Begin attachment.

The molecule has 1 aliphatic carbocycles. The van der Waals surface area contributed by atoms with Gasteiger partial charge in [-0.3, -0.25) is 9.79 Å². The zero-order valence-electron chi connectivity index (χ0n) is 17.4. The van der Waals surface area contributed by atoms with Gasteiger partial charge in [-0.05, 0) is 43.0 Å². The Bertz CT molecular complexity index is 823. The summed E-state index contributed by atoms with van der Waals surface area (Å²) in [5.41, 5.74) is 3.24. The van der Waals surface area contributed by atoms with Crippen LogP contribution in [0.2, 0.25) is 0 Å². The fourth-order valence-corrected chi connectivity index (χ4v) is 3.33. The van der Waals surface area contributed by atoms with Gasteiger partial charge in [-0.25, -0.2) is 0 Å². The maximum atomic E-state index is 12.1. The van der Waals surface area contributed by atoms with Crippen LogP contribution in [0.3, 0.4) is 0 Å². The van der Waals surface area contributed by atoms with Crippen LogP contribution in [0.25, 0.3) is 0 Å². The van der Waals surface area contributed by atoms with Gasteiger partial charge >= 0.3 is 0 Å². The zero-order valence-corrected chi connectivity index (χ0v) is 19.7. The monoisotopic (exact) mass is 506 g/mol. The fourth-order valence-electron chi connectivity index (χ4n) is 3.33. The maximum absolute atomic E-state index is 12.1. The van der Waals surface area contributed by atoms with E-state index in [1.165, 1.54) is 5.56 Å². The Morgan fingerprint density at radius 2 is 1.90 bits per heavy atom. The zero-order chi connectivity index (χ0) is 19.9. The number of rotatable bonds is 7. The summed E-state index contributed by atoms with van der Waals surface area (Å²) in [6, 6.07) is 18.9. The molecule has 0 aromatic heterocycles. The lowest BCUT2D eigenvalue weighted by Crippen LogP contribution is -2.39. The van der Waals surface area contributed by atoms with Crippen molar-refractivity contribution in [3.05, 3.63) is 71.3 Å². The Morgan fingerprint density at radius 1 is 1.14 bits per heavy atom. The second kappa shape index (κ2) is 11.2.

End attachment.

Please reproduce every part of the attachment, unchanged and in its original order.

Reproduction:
The molecule has 1 aliphatic carbocycles. The van der Waals surface area contributed by atoms with Gasteiger partial charge in [-0.3, -0.25) is 9.79 Å². The zero-order valence-electron chi connectivity index (χ0n) is 17.4. The van der Waals surface area contributed by atoms with Gasteiger partial charge in [-0.05, 0) is 43.0 Å². The Bertz CT molecular complexity index is 823. The summed E-state index contributed by atoms with van der Waals surface area (Å²) in [5.41, 5.74) is 3.24. The van der Waals surface area contributed by atoms with Crippen LogP contribution in [0.2, 0.25) is 0 Å². The fourth-order valence-corrected chi connectivity index (χ4v) is 3.33. The van der Waals surface area contributed by atoms with Gasteiger partial charge in [-0.25, -0.2) is 0 Å². The maximum atomic E-state index is 12.1. The van der Waals surface area contributed by atoms with Crippen LogP contribution in [0.3, 0.4) is 0 Å². The van der Waals surface area contributed by atoms with Crippen LogP contribution in [0.25, 0.3) is 0 Å². The van der Waals surface area contributed by atoms with Gasteiger partial charge >= 0.3 is 0 Å². The zero-order valence-corrected chi connectivity index (χ0v) is 19.7. The monoisotopic (exact) mass is 506 g/mol. The fourth-order valence-electron chi connectivity index (χ4n) is 3.33. The maximum absolute atomic E-state index is 12.1. The van der Waals surface area contributed by atoms with E-state index in [1.165, 1.54) is 5.56 Å². The Morgan fingerprint density at radius 2 is 1.90 bits per heavy atom. The zero-order chi connectivity index (χ0) is 19.9. The number of rotatable bonds is 7. The summed E-state index contributed by atoms with van der Waals surface area (Å²) in [6, 6.07) is 18.9. The molecule has 0 aromatic heterocycles. The lowest BCUT2D eigenvalue weighted by Crippen LogP contribution is -2.39. The van der Waals surface area contributed by atoms with Crippen molar-refractivity contribution in [3.05, 3.63) is 71.3 Å². The Morgan fingerprint density at radius 1 is 1.14 bits per heavy atom. The second kappa shape index (κ2) is 11.2.